Lions are some of the most majestic creatures on Earth, a quality which we believe makes them worthy of protecting at all costs. But unfortunately, some people look past the importance of preserving wild lions and instead set their focus on the profits to be made from putting these beautiful animals in cages or even killing them and selling their body parts.

In the past 30 years alone, the wild lion population has dropped from 100,000 to 20,000, largely as a result of humans bringing them into captivity to entertain tourists or slaughtering them during disturbing trophy hunting expeditions. Yet, even given their status as an endangered species, lions are still being killed and taken out of the wild at alarming rates.

In South Africa, somewhere around 260 lion breeding facilities exist, housing an estimated total of about 7,000 lions. At these facilities, lions are exploited from birth to adulthood. The cubs are put on display for tourists to gawk at and play with; meanwhile, the fully-grown lions are forced to breed in order to churn out more cute baby lions and make the owners more money.

Once they are no longer of use for breeding, the adults are brutally slaughtered in canned hunts, during which the animals are confined to a space and tourists pay big bucks for a guaranteed kill.

In recent years, the market for lion bones has become extremely lucrative, thus motivating more and more individuals to come to South Africa to participate in canned lion hunting and further increasing the demand for captive breeding facilities.

Recognizing the ways in which this market threatens the ever-dwindling wild lion population, the UN Convention on International Trade in Endangered Species (CITES) banned the international trade of wild lion bones and related products back in 2016. Even so, it permitted South Africa to continue exporting skeletons from the country’s captive-bred lions as long as an annual export quota was established.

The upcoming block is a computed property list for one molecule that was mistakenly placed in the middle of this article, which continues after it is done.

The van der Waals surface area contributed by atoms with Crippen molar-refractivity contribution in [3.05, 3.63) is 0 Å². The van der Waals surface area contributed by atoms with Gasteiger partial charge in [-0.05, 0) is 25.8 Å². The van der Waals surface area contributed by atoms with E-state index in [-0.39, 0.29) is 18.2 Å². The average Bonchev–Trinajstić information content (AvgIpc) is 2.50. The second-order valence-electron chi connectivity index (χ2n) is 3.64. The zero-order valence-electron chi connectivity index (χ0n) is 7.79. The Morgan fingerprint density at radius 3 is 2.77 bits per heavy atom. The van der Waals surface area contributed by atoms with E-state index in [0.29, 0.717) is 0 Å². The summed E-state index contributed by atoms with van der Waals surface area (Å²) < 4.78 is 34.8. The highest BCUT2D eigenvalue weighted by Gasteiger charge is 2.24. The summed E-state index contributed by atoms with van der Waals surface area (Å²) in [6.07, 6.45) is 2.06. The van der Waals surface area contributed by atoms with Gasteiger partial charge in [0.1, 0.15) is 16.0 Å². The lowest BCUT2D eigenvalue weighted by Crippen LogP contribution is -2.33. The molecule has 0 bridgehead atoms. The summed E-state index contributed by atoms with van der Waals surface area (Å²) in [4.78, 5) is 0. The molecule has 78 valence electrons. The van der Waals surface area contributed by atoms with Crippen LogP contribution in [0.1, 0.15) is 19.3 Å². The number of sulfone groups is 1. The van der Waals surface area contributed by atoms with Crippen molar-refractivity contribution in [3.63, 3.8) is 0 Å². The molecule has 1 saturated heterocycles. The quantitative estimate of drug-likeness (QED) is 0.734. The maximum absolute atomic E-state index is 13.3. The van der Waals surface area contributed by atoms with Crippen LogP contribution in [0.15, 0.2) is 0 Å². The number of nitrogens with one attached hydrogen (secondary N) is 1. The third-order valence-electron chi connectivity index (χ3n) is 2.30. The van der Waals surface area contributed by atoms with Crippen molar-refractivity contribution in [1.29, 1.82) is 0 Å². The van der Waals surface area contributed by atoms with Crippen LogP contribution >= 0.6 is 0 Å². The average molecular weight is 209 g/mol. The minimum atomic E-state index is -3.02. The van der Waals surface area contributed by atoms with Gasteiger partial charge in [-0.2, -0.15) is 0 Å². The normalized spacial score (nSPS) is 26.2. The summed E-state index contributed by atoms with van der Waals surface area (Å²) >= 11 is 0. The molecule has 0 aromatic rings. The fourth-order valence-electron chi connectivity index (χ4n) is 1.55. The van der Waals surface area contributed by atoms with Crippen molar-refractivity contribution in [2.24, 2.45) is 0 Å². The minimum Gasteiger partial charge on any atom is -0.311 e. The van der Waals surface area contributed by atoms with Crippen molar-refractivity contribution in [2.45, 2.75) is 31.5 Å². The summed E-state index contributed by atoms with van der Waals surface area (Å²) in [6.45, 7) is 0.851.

In 2017, that quota was set to 800 by South Africa’s Department of Environmental Affairs (DEA). But recently, South African authorities announced their decision to increase that number to 1,500 for 2018, thereby more than doubling the original quota.

Will Travers, President and Co-Founder of Born Free, summarized why we should all be outraged by this news: “While much of Africa struggles to protect its remaining wild lion populations, the South African government bows to the state-enabled business of lion breeding and the pursuit of profit from wild animals, reducing the most magnificent of predators to mere body parts and commodities, while seemingly blind to the wider potential cost to Africa’s precious and fast-disappearing wildlife.”

As Travers suggests, allowing more lions to be senselessly killed for human profit is the exact opposite of what we need to be doing. And if we don’t get our priorities straight soon, lions could soon disappear from the planet for good.

So what can you do to help save these precious big cats? For starters, you should never support any facility that holds lions in captivity to entertain people or generate profits. Furthermore, you can stand up for lions by supporting the work of organizations that are fighting to protect them, such as Born Free, WWF, and the African Wildlife Foundation.

Finally, share what you’ve learned here with all the animal lovers you know and encourage them to take the actions we’ve just mentioned, too. Together, we can work towards a future where lions are left wild as they should be rather than being needlessly caged and killed for human benefit.

Image Source: Pexels